Gov. Paul LePage said Tuesday morning he would like to close Maine’s methadone clinics.

“I’ve been trying to close down methadone clinics since I’ve been governor,” said LePage during his weekly radio appearance on WVOM. “When it comes to methadone, every expert I’ve talked to says there’s no clinical aspect to it. … It’s no help. It has to be in a program that’s monitored by clinicians.”

The governor’s comments come as the Bangor City Council is considering the expansion of a methadone clinic and as the Department of Health and Human Services is proposing new rules about how the clinics operate. Though two advocates at a public hearing Monday said the proposed rules are aimed at improving quality of service, they said without more funding some clinics will not survive the new mandates. Also timely and relevant is the administration’s rejection Monday of opioid addiction as a qualifying condition under Maine’s medical marijuana program.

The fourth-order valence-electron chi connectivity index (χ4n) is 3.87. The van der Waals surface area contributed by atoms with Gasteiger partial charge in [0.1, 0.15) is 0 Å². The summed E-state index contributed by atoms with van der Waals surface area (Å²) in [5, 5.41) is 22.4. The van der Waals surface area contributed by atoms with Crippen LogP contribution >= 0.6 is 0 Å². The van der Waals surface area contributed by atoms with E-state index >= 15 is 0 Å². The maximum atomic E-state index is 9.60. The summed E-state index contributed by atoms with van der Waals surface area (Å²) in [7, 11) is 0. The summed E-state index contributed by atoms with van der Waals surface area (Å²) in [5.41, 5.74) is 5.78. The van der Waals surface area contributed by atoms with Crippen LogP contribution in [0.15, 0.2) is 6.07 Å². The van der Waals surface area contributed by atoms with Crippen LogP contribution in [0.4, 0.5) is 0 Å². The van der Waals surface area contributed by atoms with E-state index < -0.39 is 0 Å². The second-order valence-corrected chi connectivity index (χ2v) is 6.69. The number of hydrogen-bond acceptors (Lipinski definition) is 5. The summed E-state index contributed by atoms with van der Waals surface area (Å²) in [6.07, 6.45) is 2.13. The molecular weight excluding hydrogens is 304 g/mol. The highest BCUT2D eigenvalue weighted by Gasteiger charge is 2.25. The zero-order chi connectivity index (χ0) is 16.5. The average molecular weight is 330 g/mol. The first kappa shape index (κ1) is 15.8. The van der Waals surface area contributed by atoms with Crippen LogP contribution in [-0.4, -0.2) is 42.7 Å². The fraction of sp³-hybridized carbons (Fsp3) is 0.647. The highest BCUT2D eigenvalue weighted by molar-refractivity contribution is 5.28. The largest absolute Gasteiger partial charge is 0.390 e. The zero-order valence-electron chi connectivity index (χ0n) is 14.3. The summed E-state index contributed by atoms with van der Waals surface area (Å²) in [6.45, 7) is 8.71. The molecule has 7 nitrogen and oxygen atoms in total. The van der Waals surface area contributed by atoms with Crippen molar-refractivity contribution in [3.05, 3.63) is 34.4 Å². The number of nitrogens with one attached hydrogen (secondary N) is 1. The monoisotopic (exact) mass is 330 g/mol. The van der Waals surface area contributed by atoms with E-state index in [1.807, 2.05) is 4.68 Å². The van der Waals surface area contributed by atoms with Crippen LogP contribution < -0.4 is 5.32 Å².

LePage said he is not convinced that methadone clinics serve patients properly, especially when it comes to counseling. He said he monitored a clinic several years ago for about 90 minutes and saw a continued parade of people in an out, at about 7-minute intervals.

“You can’t get a lot of therapy in seven minutes,” said LePage, who also expressed concern about patients driving after their methadone doses. LePage was not optimistic that the new rules on methadone clinics, which among other things ramp up paperwork and reporting requirements and introduce new dosage guidelines, will be approved by the federal Center Medicare and Medicaid Services.

“If it’s the federal government, forget it,” said LePage. “It won’t get approved.”

In an unrelated exchange, LePage and the WVOM radio hosts went on full attack against the Bangor Daily News this morning. Give it a listen and decide for yourself. If you’re interested, here’s the story they were talking about, along with a previous fact-check we did last week of LePage’s June town hall meeting in Richmond.

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